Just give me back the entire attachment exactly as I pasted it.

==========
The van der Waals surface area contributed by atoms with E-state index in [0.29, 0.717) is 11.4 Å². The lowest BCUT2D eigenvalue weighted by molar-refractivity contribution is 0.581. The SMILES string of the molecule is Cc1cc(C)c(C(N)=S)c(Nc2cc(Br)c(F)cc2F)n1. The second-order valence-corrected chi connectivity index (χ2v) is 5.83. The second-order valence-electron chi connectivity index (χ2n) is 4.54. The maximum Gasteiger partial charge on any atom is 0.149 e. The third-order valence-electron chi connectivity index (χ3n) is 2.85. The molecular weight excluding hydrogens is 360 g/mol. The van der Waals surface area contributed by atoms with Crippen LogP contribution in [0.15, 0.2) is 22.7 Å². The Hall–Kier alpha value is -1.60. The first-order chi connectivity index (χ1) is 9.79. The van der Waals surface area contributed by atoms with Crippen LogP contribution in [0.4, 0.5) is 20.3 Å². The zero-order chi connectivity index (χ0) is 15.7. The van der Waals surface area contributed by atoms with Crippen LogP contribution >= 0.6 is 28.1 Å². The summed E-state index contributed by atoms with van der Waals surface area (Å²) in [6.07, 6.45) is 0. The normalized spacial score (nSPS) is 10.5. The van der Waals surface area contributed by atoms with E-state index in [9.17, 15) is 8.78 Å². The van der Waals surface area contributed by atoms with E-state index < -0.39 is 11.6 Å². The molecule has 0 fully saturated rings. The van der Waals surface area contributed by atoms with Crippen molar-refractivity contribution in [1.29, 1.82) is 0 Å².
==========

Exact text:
The van der Waals surface area contributed by atoms with E-state index in [0.29, 0.717) is 11.4 Å². The lowest BCUT2D eigenvalue weighted by molar-refractivity contribution is 0.581. The SMILES string of the molecule is Cc1cc(C)c(C(N)=S)c(Nc2cc(Br)c(F)cc2F)n1. The second-order valence-corrected chi connectivity index (χ2v) is 5.83. The second-order valence-electron chi connectivity index (χ2n) is 4.54. The maximum Gasteiger partial charge on any atom is 0.149 e. The third-order valence-electron chi connectivity index (χ3n) is 2.85. The molecular weight excluding hydrogens is 360 g/mol. The van der Waals surface area contributed by atoms with Crippen LogP contribution in [0.15, 0.2) is 22.7 Å². The Hall–Kier alpha value is -1.60. The first-order chi connectivity index (χ1) is 9.79. The van der Waals surface area contributed by atoms with Crippen LogP contribution in [0.4, 0.5) is 20.3 Å². The zero-order chi connectivity index (χ0) is 15.7. The van der Waals surface area contributed by atoms with Crippen LogP contribution >= 0.6 is 28.1 Å². The summed E-state index contributed by atoms with van der Waals surface area (Å²) in [6.07, 6.45) is 0. The normalized spacial score (nSPS) is 10.5. The van der Waals surface area contributed by atoms with E-state index in [9.17, 15) is 8.78 Å². The van der Waals surface area contributed by atoms with E-state index < -0.39 is 11.6 Å². The molecule has 0 fully saturated rings. The van der Waals surface area contributed by atoms with Crippen molar-refractivity contribution in [1.29, 1.82) is 0 Å².